Tuesday, July 21, 2015

Film Review: Ant-Man

I don't know about you, but when I was a kid, I used to put my eye up really close to the carpet, the record player, and especially to my toys and I'd imagine what it would be like to be really, really small.  I thought about how cool it would be to sit in an X-Wing or to run through the fibers of the carpet like giant stalks of vegetation.

Ant-Man is best when it makes this spark of my childhood imagination come to life.

Everything else is only okay.

The story is set in the Marvel Cinematic Universe.  Dr. Hank Pym (Michael Douglas) used to be a hero who could shrink in size known as the Ant-Man.  But he is older now and fears that this technology will fall into the evil hands of his protege Darren Cross (Corey Stoll).  So with the help of his long-suffering daughter Hope (Evangeline Lilly), Hank seeks the aid of Robin Hood-like cat burglar named Scott Lang (Paul Rudd), who is an ex-con looking to earn enough money to gain visitation rights to his young estranged daughter Cassie (an adorable Abby Rider Fortson).  What follows is a typical Marvel origin story.

This movie works very well when it concentrates on the action set before it, whether it involves training sequences, heists, or battles.  When the movie slows down it has some real issues.  The main problem with the movie is that the exposition is SO clunky and horribly shoehorned into scenes that have no business being related.  All movies do this to some extent and we accept it as a contrivance.  But Ant-Man jams so much exposition down your throat between action sequences that it took me out of the film.  To give you an idea, here is an approximation of what some of the dialogue is like:

Scott: Who taught you how to punch?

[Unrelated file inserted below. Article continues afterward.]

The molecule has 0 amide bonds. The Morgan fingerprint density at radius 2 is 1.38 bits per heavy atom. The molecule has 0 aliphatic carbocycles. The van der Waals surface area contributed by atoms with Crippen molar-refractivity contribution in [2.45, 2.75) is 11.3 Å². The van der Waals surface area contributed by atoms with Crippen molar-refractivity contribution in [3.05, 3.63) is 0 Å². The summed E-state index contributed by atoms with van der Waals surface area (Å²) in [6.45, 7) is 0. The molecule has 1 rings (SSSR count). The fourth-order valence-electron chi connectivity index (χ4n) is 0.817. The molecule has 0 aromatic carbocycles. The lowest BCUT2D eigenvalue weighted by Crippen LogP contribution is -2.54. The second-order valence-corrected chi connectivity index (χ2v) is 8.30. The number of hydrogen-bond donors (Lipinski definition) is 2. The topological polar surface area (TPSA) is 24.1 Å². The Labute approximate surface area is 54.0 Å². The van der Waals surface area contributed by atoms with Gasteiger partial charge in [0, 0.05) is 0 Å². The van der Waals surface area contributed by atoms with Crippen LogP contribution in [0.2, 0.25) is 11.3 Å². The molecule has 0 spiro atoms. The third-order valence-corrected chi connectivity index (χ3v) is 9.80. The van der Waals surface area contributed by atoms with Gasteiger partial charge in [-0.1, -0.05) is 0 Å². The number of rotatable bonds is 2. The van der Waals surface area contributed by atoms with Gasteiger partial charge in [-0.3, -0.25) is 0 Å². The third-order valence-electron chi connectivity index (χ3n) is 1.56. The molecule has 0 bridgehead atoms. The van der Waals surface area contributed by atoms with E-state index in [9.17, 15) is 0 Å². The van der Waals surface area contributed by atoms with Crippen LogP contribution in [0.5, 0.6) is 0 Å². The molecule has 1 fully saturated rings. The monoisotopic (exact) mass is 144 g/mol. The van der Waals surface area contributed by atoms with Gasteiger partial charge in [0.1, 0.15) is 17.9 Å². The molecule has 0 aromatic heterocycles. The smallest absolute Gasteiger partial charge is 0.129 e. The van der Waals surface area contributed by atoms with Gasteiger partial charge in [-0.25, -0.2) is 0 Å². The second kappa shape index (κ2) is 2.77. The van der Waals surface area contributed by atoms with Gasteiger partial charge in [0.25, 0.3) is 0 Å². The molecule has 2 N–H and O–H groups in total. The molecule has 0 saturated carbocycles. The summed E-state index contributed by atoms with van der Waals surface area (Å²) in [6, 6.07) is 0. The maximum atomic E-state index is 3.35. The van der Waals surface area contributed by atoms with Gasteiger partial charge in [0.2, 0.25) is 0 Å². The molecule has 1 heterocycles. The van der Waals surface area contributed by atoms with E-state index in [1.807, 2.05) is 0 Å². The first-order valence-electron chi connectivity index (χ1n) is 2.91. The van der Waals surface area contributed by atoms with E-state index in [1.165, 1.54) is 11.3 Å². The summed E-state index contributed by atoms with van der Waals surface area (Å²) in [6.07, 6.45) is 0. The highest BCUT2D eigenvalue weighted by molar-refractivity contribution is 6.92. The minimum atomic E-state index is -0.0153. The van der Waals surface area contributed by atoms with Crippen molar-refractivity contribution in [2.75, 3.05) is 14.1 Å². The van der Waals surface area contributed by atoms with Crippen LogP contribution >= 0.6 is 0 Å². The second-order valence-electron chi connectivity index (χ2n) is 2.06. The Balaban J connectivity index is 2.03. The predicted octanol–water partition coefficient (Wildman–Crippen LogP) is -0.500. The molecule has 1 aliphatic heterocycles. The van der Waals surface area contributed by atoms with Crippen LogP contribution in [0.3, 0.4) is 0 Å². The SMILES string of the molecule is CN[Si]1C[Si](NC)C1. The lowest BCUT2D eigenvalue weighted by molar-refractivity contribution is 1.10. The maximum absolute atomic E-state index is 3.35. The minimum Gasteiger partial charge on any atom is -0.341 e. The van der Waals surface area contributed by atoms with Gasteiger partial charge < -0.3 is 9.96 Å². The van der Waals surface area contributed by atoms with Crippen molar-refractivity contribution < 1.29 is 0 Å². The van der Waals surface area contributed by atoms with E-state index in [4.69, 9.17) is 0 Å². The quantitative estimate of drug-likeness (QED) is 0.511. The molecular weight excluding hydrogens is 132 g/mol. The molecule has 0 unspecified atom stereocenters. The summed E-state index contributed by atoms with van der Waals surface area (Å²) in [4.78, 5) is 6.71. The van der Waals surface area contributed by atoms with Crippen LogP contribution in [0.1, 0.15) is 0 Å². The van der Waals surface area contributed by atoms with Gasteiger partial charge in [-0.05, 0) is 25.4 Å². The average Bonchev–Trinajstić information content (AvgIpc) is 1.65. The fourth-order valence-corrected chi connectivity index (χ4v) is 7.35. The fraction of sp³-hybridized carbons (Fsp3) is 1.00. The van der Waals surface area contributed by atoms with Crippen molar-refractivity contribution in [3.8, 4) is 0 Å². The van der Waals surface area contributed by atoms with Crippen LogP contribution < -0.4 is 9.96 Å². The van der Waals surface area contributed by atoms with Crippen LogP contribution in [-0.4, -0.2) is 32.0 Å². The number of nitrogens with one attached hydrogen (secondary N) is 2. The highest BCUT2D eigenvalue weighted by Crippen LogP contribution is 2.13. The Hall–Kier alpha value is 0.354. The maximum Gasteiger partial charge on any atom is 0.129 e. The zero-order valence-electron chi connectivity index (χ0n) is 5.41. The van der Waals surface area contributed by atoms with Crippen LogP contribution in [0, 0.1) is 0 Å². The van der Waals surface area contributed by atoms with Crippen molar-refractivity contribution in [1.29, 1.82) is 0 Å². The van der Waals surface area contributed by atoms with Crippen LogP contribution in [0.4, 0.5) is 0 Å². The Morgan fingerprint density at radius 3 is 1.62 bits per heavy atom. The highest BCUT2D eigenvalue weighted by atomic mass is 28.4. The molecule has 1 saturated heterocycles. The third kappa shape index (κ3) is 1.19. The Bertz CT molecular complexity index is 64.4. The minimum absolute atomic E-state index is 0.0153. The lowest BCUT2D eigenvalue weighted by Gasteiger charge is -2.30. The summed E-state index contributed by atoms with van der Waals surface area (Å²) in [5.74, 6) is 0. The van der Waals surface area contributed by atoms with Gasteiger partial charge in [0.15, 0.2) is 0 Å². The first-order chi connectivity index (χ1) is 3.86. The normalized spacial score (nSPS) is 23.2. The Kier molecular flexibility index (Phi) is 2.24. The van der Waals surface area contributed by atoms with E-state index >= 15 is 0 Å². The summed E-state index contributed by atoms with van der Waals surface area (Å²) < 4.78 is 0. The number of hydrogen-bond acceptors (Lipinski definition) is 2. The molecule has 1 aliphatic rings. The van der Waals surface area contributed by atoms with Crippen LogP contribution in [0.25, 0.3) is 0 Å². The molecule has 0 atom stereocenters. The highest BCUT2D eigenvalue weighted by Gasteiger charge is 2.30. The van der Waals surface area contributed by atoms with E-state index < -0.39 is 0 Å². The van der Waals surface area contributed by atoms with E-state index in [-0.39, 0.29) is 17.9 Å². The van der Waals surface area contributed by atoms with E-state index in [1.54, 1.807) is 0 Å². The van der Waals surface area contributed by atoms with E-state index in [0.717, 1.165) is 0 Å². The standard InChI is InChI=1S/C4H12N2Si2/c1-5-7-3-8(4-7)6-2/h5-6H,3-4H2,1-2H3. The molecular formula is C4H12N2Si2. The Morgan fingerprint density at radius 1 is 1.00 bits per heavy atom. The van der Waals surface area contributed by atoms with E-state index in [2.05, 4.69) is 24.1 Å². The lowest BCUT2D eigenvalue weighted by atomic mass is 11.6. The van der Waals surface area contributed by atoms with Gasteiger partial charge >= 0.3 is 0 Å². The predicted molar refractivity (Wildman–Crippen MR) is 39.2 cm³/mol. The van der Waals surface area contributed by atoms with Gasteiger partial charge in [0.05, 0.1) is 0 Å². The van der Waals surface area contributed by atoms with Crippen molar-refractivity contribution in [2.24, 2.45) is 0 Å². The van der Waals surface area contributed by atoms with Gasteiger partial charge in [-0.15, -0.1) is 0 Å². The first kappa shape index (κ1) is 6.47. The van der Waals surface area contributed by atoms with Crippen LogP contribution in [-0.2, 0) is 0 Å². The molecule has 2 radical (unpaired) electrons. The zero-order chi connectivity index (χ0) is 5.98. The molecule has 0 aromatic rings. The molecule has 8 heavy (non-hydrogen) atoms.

Hope: My mother who died so many years ago and my father is lying about how she died, which is why I resent him so much.  And that is probably why he won't allow me to wear the Ant-Man suit and why I dislike you so much because my father doesn't believe in my but he believes in a no-good criminal like you.
Scott: Oh.

I am over exaggerating.  But you get the point.  And none of these exposition moments feel organic.  I can almost hear the Marvel exec saying, "You need to have her say this thing about her father so we can have the scene where Hank explain what happened and set up something we'll cover in Ant-Man part V!"

But that is the biggest drawback.  Beyond these, it is actually a very nice movie.  The performances are very charming, especially the ever affable Rudd who makes our main hero, who is essentially a criminal and a dead-beat dad, very endearing.  Lilly and Douglas also do very well in grounding this fantastic story.  The major laughs come through Michael Pena as Scott's criminal buddy Luis.  His exuberance and cadence perfectly capture the personality of many students I have had, so his character felt very real.  Stoll's performance as the main villain is a bit over the top.  The plot tries to explain why this is, but it never feels terribly believable.

Themeatically, there isn't a whole lot of depth.  Scott does go on a journey of growth towards responsibility, but it feels tacked on.  The movie also goes the Mrs. Doubtfire route of accepting the brokenness of the family and tries to navigate that social mine-field.  It at least does a good job of not making the Cassie's step father Paxton (Bobby Cavanale) not feel like a one-note obstacle.  It also has a little bit of carry-over vibe from the Occupy Wall Street movement from a few years back, but this is very subtle and minor.  The most Catholic thing about the movie is the idea of atonement and redemption.  Scott has to make up for his past wrongs, as does Hank.  But as I said, this never gets deep enough to make to large of an impact.

The real treat, though is when we join Scott in the over-sized version of our world.  All of the sudden, everyday things look brand new and in some cases terrifying.  Despite the story problems, I couldn't help but get caught up in the magic of Ant-Man's world view.  Director Peyton Reed deserves a good deal of credit for making some of my favorite special effects of the year because they really were special.  I wanted to spend so much more time bouncing around a briefcase or traveling around on top of Thomas the Tank Engine.

Perhaps I am being overly harsh on this movie.  I have come to expect a higher quality from Marvel after delivering amazing films like Avengers, Captain America: The Winter Soldier, and Guardians of the Galaxy.  Ant-Man would probably rank just above Iron Man 2.  But with so much of the exposition out of the way, future Ant-Man stories should be much better.

With this movie, the bad parts drag but the good parts soar.

3 and 1/2 out of 5 stars

1 comment:

  1. I have the same problem about the exposition. The first two thirds are kind of boring, but the last third is great.